server {
  server_name subdomain.mydomain.com;
  rewrite ^ http://mydomain.com/subdomain$request_uri?;
}

server {
  server_name *.mydomain.com;

  # stuff
}

will work for you.

  • The trivial regex was simply for purposes of troubleshooting. Some more details about why I need to use a regex has been added to the original question. – danott Mar 6 '12 at 16:47
  • Ah, I should have realized that. What are you using the suffix domain for? As long as you have it, no regex server will match that suffix. – kolbyjack Mar 6 '12 at 17:16
  • The architecture of our application used to use a ton of subdomains, so it is used as a catch-all to redirect any additional subdomain that doesn't have a specific redirect. – danott Mar 6 '12 at 19:05
  • Is it the only catchall you have? If so, then you could just use the default_server flag on that server's listen instead of matching the suffix, and then you'd be able to use a regex + a map to get your redirect working. – kolbyjack Mar 6 '12 at 21:26

I know everyone is saying if is evil in nginx config files, but sometimes you can't get around any other way.

server {
      server_name .mydomain.com;

      if ( $host ~ subdomain.mydomain.com ) {
                rewrite ^(.*) http://mydomain.com/subdomain$1;
      }
}
  • 2
    You should NEVER use an if when it's not needed. That's just asking for troubles. – MTeck Mar 6 '12 at 22:02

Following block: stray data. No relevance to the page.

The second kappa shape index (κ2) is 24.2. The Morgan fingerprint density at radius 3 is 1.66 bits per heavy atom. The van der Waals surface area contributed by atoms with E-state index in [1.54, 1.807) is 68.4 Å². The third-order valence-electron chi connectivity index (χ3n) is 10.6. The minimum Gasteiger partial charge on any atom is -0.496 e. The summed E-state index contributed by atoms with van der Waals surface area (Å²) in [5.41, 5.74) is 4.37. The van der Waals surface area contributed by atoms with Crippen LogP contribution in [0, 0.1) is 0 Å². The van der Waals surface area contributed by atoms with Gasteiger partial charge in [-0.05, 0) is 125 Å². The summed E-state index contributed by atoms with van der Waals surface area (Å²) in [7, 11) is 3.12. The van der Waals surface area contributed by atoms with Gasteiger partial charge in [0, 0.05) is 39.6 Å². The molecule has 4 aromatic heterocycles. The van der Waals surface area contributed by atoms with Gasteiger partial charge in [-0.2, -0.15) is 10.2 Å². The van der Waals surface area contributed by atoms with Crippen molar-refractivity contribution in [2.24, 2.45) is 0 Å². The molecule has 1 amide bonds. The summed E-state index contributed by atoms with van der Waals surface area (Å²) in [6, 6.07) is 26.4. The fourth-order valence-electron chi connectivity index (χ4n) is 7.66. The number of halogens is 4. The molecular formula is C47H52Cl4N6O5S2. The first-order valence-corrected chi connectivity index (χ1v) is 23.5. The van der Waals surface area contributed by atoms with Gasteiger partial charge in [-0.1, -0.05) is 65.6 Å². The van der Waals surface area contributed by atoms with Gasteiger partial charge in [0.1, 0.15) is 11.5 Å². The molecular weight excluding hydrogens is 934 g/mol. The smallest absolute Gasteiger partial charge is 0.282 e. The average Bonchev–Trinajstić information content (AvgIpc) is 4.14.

• 2
    Correct but as you imply, there are situations when it is needed and if configured properly (with rewrite module commands only) it is perfectly safe to use. The problem with "if" is not that it should NOT be used, but that it be used with understanding. – Dayo Mar 7 '12 at 3:53
  • 6
    I'm really getting tired of most people saying "NEVER USE IF". Why in the world it is even implemented, if it's prohibited to be used?! – petermolnar Mar 7 '12 at 10:12
  • 4
    Also, I am using if statements in my current, live config, without any trouble of throttling, so I do think if has it's part and can be used correctly. Don't be blind or be fooled by myths running around. – petermolnar Mar 7 '12 at 10:14
  • 1
    I can also name a situation, where a mapping and an if speeds up a WordPress Network really seriously. petermolnar.eu/linux-tech-coding/… – petermolnar Mar 7 '12 at 10:17

Just as a comment. If you want to redirect all subdomain levels to first subdomain level, util when you use a wildcard SSL certificate for example, you could use:

server {
    listen 80;
    server_name ~^(.*)\.(?<subdomain>\w+).mydomain\.com$;
    return          301 https://$subdomain.mydomain.com$request_uri; 
}

server {
    listen 80;
    server_name ~^(?<subdomain>\w+).mydomain\.com$;
    return          301 https://$subdomain.mydomain.com$request_uri;
}

The first is for redirect an http multiple level subdomain to the first subdomain level in https. And the next is for redirect the first level subdomain in http to the same subdomain in https.

Your Answer

By clicking "Post Your Answer", you acknowledge that you have read our updated terms of service, privacy policy and cookie policy, and that your continued use of the website is subject to these policies.

Not the answer you're looking for? Browse other questions tagged or ask your own question.